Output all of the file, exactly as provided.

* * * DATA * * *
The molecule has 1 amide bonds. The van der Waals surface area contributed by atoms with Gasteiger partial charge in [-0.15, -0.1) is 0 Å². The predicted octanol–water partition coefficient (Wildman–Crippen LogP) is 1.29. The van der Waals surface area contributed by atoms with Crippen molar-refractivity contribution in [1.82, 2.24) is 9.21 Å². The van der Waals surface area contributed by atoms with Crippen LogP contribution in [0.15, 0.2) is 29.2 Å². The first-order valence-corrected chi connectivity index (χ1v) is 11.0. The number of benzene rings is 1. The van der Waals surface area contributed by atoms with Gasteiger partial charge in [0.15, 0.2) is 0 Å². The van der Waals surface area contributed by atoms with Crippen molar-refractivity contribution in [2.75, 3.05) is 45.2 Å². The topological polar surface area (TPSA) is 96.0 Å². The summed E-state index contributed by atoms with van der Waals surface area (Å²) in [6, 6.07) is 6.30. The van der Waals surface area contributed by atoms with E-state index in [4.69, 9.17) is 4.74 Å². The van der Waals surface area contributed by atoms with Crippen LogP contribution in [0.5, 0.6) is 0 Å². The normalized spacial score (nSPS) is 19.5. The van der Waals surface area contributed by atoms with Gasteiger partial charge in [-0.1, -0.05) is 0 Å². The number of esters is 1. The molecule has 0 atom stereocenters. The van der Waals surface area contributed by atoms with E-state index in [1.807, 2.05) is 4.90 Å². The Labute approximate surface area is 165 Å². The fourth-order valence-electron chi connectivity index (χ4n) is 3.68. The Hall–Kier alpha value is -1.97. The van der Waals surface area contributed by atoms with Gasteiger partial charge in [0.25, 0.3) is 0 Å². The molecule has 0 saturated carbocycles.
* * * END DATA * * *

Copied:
The molecule has 1 amide bonds. The van der Waals surface area contributed by atoms with Gasteiger partial charge in [-0.15, -0.1) is 0 Å². The predicted octanol–water partition coefficient (Wildman–Crippen LogP) is 1.29. The van der Waals surface area contributed by atoms with Crippen molar-refractivity contribution in [1.82, 2.24) is 9.21 Å². The van der Waals surface area contributed by atoms with Crippen LogP contribution in [0.15, 0.2) is 29.2 Å². The first-order valence-corrected chi connectivity index (χ1v) is 11.0. The number of benzene rings is 1. The van der Waals surface area contributed by atoms with Gasteiger partial charge in [0.15, 0.2) is 0 Å². The van der Waals surface area contributed by atoms with Crippen molar-refractivity contribution in [2.75, 3.05) is 45.2 Å². The topological polar surface area (TPSA) is 96.0 Å². The summed E-state index contributed by atoms with van der Waals surface area (Å²) in [6, 6.07) is 6.30. The van der Waals surface area contributed by atoms with E-state index in [4.69, 9.17) is 4.74 Å². The van der Waals surface area contributed by atoms with Crippen LogP contribution in [0.5, 0.6) is 0 Å². The normalized spacial score (nSPS) is 19.5. The van der Waals surface area contributed by atoms with Gasteiger partial charge in [-0.1, -0.05) is 0 Å². The number of esters is 1. The molecule has 0 atom stereocenters. The van der Waals surface area contributed by atoms with E-state index in [1.807, 2.05) is 4.90 Å². The Labute approximate surface area is 165 Å². The fourth-order valence-electron chi connectivity index (χ4n) is 3.68. The Hall–Kier alpha value is -1.97. The van der Waals surface area contributed by atoms with Gasteiger partial charge in [0.25, 0.3) is 0 Å². The molecule has 0 saturated carbocycles.